Compound documents for the web

As has become my custom, I used HTML Slidy to make the presentation I gave at the Paris SOA Forum last Thursday. I've argued that since web standards can support everything a presentation needs to do, the only obstacle is the perennial lack of decent web-oriented authoring tools. But my recent experiences remind me that there's another obstacle: we still have no standard compound document format for the web.

An HTML Slidy presentation is a collection of files: a single main XHTML file, a JavaScript file, one or more CSS files, and one or more media files which can be images and, in my case, sometimes also movies. It runs identically from a local disk using the file: protocol and from the web using HTTP. But for an event, the host usually wants to receive your presentation and load it onto their machine. And the zip-transfer-unzip dance is more friction than anyone needs or wants.

I can think of two possible approaches.

1. Use the web's native compound document features. You're probably wondering: "What compound document features?" Sadly, although it's been supported ever since Netscape's mail and news clients back in the day, this idea never gained traction. In Practical Internet Groupware I quoted this from RFC 2557:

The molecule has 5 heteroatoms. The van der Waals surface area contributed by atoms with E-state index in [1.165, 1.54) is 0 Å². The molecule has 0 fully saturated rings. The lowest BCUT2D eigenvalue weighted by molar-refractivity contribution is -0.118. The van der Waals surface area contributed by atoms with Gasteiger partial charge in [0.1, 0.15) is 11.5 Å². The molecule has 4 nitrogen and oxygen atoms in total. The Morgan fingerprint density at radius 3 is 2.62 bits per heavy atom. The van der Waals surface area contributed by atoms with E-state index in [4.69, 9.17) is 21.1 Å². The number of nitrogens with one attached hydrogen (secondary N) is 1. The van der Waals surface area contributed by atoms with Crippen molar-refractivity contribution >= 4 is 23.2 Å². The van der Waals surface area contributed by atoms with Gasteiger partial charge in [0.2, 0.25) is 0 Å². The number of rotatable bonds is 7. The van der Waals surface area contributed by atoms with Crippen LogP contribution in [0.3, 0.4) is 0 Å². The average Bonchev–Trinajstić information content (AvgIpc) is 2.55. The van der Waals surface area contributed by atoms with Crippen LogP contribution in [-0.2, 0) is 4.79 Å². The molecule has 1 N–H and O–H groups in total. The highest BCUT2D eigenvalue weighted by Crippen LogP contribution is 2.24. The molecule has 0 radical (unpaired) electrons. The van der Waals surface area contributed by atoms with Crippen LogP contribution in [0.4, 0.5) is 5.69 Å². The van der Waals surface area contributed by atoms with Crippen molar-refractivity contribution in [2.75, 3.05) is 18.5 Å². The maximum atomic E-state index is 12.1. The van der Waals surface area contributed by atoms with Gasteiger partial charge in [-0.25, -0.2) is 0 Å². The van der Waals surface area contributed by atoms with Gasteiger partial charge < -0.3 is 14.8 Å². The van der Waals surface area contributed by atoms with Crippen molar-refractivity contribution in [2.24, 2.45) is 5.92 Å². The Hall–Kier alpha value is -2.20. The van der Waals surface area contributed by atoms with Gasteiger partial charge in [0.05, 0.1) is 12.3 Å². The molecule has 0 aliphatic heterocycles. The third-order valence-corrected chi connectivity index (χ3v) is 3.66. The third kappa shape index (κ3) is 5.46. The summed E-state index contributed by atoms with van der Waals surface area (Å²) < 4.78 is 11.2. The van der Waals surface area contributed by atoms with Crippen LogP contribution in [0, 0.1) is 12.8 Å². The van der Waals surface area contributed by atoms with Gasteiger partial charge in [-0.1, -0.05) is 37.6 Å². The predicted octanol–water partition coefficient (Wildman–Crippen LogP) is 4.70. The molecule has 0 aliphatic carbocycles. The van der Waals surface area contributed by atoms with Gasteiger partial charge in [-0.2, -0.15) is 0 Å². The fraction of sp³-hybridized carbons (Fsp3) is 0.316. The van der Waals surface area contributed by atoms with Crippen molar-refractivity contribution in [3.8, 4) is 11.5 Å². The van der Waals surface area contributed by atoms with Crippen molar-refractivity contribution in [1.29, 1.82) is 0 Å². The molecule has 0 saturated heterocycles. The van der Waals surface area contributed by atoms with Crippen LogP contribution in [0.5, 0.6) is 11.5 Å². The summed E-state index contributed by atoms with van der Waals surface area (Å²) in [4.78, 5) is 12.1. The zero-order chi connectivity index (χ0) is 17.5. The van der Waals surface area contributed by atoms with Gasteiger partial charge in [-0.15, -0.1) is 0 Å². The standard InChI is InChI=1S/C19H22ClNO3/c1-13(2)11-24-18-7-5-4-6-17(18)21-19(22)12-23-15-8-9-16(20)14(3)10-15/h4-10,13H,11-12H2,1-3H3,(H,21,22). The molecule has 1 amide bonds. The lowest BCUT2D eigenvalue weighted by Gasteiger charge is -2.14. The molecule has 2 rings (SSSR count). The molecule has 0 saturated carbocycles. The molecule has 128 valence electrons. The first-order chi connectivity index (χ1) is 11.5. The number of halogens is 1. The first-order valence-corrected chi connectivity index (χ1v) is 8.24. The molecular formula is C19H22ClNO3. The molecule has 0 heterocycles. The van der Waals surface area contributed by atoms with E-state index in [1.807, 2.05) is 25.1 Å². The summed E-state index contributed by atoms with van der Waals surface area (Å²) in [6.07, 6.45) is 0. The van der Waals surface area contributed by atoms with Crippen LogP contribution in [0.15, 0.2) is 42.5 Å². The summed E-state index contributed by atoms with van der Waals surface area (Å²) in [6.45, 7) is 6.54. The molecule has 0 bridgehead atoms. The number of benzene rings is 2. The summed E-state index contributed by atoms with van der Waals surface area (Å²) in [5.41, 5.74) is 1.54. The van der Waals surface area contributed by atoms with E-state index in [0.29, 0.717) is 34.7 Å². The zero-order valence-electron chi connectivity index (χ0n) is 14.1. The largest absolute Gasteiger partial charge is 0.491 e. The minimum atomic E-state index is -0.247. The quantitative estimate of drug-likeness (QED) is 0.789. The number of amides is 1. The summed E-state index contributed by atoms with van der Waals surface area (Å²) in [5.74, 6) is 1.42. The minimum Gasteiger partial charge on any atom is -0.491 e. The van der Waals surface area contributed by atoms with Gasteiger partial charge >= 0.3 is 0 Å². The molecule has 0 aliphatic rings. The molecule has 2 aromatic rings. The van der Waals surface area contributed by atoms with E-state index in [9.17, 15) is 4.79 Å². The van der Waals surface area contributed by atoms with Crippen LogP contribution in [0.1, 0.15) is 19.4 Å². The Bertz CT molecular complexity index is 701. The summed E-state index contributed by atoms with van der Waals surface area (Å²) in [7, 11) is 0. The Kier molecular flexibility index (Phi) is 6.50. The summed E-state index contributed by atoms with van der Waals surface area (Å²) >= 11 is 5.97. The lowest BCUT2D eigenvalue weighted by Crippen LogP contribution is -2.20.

In order to transfer a complete HTML multimedia document in a single e-mail message, it is necessary to: a) aggregate a text/html root resource and all of the subsidiary resources it references into a single composite message structure, and b) define a means by which URIs in the text/html root can reference subsidiary resources within that composite message structure.
The mid: (message ID) and cid: (content ID) URL schemes proposed in RFC 2557 answered this requirement. In particular, it was possible -- and at one point for me common -- to create compound HTML documents that included inline images as MIME message parts. Similarly there's also the "data" URL scheme proposed in RFC 2397, which is still used (rarely) to include images or audio directly in web pages.

2. Use ZIP or JAR, à la OpenOffice or the Java runtime. But browsers don't work directly with these archives, and web servers don't either, and there's approximately zero chance that will change.

At the moment, neither of these approaches seems to have a future in the realm of web technology. But as the AJAX juggernaut rolls along, it's going to keep reminding us that we still don't have a standard notion of a web compound document. We could sure use one.

Former URL: